Under the guidance of accomplished cinematographer Robert Richardson, Live by Night is visually sharp, making the Boston and Tampa locations lively. In this case, Affleck’s vision is quite focused. Additionally, the climactic set piece in which Coughlin’s crew engages in a shootout with the rival gang is exquisitely staged and crafted. Affleck’s seamless direction in this scene will make unsuspecting viewers think he is a seasoned action filmmaker. Other than these sporadic bright spots, the film does not work on a cohesive level. Credit to Affleck for the ambition, as this was the kind of film that most audiences would love to embrace, but Live by Night was a redundancy of the director’s tastes on a bloated scale.


4. Air (2023)

Recently released to theaters in April 2023, Air is a classical return to the form of a brand of cinema that was threatened to be lost to time amid the congestion of franchise installments. A quintessential dad movie upon arrival, the film seemed destined to fade into streaming obscurity, but recent studio enlightenment to put films back in theaters allowed Air to capture an ignored audience. Ben Affleck’s direction and screen presence was a favorable return to charming entertainment after spending years trapped in the DC universe.

Based on a true story, Air tracks Sonny Vaccaro (Matt Damon) and Nike’s quest to sign an endorsement deal with Michael Jordan. The film operates as a glorified TV movie, but that should not discredit Affleck’s ability to keep the film engaging and running at a healthy pace. Visually, the film is nothing to ride home about, but his sense of where to place the camera emphasizes the sporadic moments of humor and dramatic tension. While backhanding to a degree, Air is best to be enjoyed when not thinking too hard about the ideology of its text.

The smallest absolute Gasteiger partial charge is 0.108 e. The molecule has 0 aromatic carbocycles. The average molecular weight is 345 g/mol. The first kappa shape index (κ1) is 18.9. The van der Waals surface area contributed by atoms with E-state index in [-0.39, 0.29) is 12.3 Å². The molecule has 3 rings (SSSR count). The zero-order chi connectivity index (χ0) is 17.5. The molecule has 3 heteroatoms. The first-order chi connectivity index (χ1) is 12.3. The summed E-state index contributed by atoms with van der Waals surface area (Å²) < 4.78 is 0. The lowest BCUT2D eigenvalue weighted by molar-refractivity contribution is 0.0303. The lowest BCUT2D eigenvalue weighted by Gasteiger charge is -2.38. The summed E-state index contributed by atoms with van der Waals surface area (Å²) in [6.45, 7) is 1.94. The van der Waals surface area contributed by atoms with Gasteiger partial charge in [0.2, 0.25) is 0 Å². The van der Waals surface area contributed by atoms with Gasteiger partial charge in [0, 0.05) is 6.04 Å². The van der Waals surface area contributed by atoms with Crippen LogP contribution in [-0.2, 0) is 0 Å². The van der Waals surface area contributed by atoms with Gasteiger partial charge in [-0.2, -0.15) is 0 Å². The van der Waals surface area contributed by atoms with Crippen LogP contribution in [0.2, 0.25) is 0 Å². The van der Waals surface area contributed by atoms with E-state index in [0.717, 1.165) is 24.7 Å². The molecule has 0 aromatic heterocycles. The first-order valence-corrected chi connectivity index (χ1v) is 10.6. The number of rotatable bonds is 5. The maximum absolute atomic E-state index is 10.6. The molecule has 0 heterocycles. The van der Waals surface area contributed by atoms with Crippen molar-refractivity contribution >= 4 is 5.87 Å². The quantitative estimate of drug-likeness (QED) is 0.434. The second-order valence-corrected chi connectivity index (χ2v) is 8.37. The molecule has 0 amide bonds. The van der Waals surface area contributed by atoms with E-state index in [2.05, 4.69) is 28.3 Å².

The film likes to position itself as an inspiring underdog story–a fraught proposition considering the protagonist is a multi-billion dollar corporation. If there is anything that has gotten stale in popular media, it would be the romanticism and glorification of ‘80s culture. Problems arise when Affleck succumbs to cheap needle drops and an oversimplification of the story at hand.

It doesn’t take long to realize that Air is more interested in executing a compelling adult office drama about people who are good at their jobs rather than a deep examination of the politics of corporate America. It is relieving knowing that these kinds of movies can still be resonant. Watching captivating screen presences in Damon, Affleck, Jason Bateman, Chris Messina, and Chris Tucker argue over revenue and shoe designs. Viola Davis, who is quite overqualified to play a supporting role as Jordan’s mother, kills it, per usual. Every actor is dialed in and having a blast.

Despite the eye-roll-worthy ‘80s nostalgia that is flooded in the film’s imagery and soundtrack, there is enough winking from Affleck’s direction to make it signal that the film is in on the joke. In fact, the period setting would vastly set this apart from the same film set in contemporary times. Watching business executives yell over landline phones and documenting their work with paper is far more cinematic than communicating via digital technology. Affleck has the simple touches as a director to elevate this rudimentary docu-drama into a potential favorite in the rewatchable club.